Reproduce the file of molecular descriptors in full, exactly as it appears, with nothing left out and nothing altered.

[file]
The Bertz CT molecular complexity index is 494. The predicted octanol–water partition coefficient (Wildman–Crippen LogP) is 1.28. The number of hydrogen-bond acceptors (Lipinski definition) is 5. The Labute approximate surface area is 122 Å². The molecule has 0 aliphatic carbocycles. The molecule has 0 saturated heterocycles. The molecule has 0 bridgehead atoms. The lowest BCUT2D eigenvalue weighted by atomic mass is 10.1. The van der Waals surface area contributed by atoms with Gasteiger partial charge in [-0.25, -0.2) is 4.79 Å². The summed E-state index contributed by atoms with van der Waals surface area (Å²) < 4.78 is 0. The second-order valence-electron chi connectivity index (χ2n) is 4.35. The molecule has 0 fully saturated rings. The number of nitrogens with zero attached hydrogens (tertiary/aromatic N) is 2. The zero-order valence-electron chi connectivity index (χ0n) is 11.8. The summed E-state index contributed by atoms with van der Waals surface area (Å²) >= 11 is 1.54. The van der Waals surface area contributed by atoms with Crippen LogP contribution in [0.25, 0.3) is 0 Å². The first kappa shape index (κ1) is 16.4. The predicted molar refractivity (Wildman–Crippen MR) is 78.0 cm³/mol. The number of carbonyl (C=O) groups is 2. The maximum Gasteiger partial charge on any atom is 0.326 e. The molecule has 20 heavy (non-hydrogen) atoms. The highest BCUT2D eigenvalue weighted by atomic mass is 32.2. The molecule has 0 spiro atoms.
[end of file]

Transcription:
The Bertz CT molecular complexity index is 494. The predicted octanol–water partition coefficient (Wildman–Crippen LogP) is 1.28. The number of hydrogen-bond acceptors (Lipinski definition) is 5. The Labute approximate surface area is 122 Å². The molecule has 0 aliphatic carbocycles. The molecule has 0 saturated heterocycles. The molecule has 0 bridgehead atoms. The lowest BCUT2D eigenvalue weighted by atomic mass is 10.1. The van der Waals surface area contributed by atoms with Gasteiger partial charge in [-0.25, -0.2) is 4.79 Å². The summed E-state index contributed by atoms with van der Waals surface area (Å²) < 4.78 is 0. The second-order valence-electron chi connectivity index (χ2n) is 4.35. The molecule has 0 fully saturated rings. The number of nitrogens with zero attached hydrogens (tertiary/aromatic N) is 2. The zero-order valence-electron chi connectivity index (χ0n) is 11.8. The summed E-state index contributed by atoms with van der Waals surface area (Å²) >= 11 is 1.54. The van der Waals surface area contributed by atoms with Crippen LogP contribution in [0.25, 0.3) is 0 Å². The first kappa shape index (κ1) is 16.4. The predicted molar refractivity (Wildman–Crippen MR) is 78.0 cm³/mol. The number of carbonyl (C=O) groups is 2. The maximum Gasteiger partial charge on any atom is 0.326 e. The molecule has 20 heavy (non-hydrogen) atoms. The highest BCUT2D eigenvalue weighted by atomic mass is 32.2. The molecule has 0 spiro atoms.